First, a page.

The Church seems to increasingly be coming to realize that every member of the Body of Christ is a missionary. We are all called to a lifestyle of surrender, giving our all for the fame of Jesus and for the advancement of His Kingdom in our world. We are all influencers, all spokespersons and all dedicated to bringing God maximum glory. Further, we do so no matter the sacrifice.
Sometimes we really over-complicate what it means to be a missionary though.
I’ve often found myself comparing myself to other leaders, or worse yet to my “dream self.” That has always resulted in me feeling like I am not doing enough to be engaged in fulfilling the Great Commission. I think that is because I was putting unnecessary expectations on myself though for what it means to serve God and live on mission. I know many others do this all the time too, especially those of us who have been in the Church for a long time and who have felt a pressure to perfect the art of intentional, generous living.
The truth is though, life as a missionary Christian is pretty dang simple. It rarely feels super special, and that is even at some times when it should by all accounts look very adventurous, daring and rewarding. It is rewarding, but it also can feel very normal. This is because it is normal, at least if we are truly weaving Christ’s mission into every part of our humble lives.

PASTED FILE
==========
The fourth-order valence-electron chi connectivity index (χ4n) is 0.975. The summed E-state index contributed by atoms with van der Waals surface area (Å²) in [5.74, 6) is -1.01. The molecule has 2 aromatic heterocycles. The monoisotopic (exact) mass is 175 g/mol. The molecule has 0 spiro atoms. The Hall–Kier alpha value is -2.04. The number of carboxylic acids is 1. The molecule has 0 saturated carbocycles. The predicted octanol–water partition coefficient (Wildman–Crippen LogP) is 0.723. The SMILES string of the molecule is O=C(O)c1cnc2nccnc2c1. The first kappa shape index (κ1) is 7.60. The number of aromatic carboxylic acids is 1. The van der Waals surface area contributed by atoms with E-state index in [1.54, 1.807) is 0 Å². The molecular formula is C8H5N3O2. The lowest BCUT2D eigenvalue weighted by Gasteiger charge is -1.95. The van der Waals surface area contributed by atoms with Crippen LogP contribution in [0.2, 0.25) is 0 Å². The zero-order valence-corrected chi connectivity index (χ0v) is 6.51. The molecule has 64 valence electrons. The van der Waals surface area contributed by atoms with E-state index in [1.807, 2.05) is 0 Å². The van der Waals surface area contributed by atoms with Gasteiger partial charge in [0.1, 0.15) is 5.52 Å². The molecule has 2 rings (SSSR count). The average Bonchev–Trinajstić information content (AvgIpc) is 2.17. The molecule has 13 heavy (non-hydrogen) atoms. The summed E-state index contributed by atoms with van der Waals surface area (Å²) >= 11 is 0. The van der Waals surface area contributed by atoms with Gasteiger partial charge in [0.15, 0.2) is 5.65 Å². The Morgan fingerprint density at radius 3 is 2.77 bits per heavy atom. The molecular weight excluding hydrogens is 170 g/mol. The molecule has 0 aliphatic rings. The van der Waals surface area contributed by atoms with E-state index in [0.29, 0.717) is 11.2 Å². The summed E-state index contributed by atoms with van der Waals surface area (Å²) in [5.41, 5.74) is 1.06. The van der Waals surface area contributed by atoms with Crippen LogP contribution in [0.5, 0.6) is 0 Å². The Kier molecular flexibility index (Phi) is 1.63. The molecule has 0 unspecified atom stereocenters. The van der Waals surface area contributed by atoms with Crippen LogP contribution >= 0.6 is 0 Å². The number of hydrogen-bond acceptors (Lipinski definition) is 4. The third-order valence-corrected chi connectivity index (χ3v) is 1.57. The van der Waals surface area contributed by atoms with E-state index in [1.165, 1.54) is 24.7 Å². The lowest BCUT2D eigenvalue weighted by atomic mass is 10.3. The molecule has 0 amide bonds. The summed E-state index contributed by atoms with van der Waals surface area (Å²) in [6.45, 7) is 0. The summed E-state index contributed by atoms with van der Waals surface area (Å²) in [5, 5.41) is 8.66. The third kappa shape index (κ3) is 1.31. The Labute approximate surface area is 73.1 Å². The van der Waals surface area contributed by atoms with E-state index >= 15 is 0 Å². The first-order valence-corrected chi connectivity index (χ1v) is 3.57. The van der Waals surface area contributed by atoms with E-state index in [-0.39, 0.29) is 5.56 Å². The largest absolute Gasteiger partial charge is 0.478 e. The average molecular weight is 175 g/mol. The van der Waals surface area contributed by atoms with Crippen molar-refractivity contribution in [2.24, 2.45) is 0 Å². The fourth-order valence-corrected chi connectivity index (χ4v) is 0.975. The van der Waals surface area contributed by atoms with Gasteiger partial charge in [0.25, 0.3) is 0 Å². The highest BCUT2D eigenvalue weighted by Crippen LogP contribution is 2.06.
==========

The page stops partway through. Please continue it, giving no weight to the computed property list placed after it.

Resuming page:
Living as a missionary is merely living conscious of the fact that God want to use you to impact others’ hearts with His love, His Gospel, and His justice, and finding ways day after day to express His Spirit’s desire.
Most of these are small ways.
Most of these are not very noticeable ways.
Most of these are not worth broadcasting on Instagram.
Mostly it just means making the choice to hope for change, to invest in change, to start conversations, to engage in long processes, and to do it all over again repetitively in a setting that feels very average. For most of us this is not overseas in a foreign land either, but even when it is it usually loses its novelty quickly and starts to feel just as routine as if it were back home.
Even more challenging is the fact that many of the ways God uses us are not something we can even fit neatly into a “ministry update newsletter” in order to tell other people about our meaningful accomplishments. They are, however, important moments in our lives and in the lives of those we are serving. They are well worth celebrating, even when that means we only get to talk to God or a few friends about what happened.
We are consistently being called to embrace the here and now, the hidden places, the unfinished, the not-so-flashy, the regular assignments that we are working on fulfilling in this season of life. We fight against apathy and mediocrity to be sure, but we embrace the dream, the mission, and the call to courage even when it is usually difficult to measure our success on the size of scale that we would like to use.
Meanwhile, our collective energies cause history to change its course and we hasten the Day of the Lord’s return.